Mikhail Kornienko and Scott Kelly will spend 342 days aboard the spatial laboratory, twice as long as a regular mission on the station. Russia’s Gennady Padalka will stay on board for six-months.
The three astronauts entered the Space Station eight hours after launching from Russia’s space facility in Baikonur, Kazakhstan. They were welcomed by American Terry Virts and Russia’s Anton Shkaplerov who has been aboard since November, along with Italian Samantha Cristoforetti.
The mission is NASA’s first attempt at a one-year spaceflight. Four Russians have spent a year or more in space, but it happened years ago, on the Soviet-built Mir space station.
The objective is to measure the effects of a extended period of weightlessness on the human body. The stay is regarded as a step toward possible missions to Mars.
Kelly, 51, and Kornienko, 54, will stay on board until next March. During this time, they will go through extensive medical experiments, while preparing the station for the arrival of new U.S. commercial crew capsules, which are due in 2017. Kelly will go on a few spacewalks, something she hasn’t done before.
The two men will supervise the arrival and departure of numerous cargo ships, as well as other Russian-launched space crews. They will also host singer Sarah Brightman, who will be on a “space tourist” trip in September.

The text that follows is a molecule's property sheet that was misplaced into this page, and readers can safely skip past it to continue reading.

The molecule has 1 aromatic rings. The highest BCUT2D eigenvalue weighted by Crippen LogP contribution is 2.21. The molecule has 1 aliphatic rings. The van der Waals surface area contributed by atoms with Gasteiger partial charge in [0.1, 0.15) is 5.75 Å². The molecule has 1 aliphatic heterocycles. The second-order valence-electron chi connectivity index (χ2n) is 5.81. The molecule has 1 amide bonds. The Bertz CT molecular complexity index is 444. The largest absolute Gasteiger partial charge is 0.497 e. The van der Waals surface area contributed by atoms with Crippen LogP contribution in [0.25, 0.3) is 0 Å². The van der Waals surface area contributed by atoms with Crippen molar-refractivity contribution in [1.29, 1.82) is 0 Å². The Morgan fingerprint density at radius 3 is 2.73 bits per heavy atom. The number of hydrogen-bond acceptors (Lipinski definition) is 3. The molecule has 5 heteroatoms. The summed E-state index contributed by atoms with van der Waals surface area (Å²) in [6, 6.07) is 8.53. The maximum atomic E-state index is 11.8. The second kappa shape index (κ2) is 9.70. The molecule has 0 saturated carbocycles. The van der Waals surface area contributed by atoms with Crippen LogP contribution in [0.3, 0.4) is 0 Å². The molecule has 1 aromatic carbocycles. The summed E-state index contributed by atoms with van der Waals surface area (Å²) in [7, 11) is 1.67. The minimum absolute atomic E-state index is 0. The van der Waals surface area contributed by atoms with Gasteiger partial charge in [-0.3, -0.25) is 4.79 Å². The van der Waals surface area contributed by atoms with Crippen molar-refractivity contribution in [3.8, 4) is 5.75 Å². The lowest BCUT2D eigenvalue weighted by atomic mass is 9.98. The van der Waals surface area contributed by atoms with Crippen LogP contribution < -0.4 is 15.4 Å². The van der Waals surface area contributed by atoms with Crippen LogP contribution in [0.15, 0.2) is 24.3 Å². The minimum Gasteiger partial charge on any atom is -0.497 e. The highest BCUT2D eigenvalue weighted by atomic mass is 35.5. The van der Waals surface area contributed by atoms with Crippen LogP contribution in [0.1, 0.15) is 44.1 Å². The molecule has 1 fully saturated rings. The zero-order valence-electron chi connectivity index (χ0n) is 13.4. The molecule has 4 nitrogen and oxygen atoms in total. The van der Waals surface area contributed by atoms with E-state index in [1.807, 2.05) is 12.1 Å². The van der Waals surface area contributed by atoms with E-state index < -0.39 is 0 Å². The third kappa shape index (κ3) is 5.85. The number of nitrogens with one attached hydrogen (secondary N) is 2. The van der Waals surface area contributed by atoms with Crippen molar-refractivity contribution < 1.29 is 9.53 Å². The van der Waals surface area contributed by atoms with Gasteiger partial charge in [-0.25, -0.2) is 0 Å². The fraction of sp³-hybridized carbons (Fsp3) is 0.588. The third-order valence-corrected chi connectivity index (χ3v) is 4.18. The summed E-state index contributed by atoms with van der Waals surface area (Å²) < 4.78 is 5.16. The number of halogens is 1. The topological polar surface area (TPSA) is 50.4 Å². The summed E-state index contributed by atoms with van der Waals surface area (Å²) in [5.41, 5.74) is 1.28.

Doctors are longing to learn what happens to Kelly and Kornienko once they surpass the regular six-month stay for space station tenants.
Bones, muscles and the immune system are weakened by weightlessness. Body fluids also shift towards the head in zero gravity, pressuring the brain and the eyes, but also impairing vision for some astronauts.
The yearlong stay will allow medics to evaluate whether such conditions are worsened by a long spell in space or whether they reach a point of equilibrium or even taper off.
As space experts look to longer missions, the International Space Station’s future seems to be ensured until at least 2024.
Last year, Deputy Prime Minister Dmitry Rogozin had said that Russia aimed to exit the project in 2020, after tensions between Moscow and Washington erupted over Russia’s involvement in the Ukraine war.
Russian space agency director Igor Komarov said in a news conference in Baikonur that his agency and NASA have convened to continue using the station until 2024.
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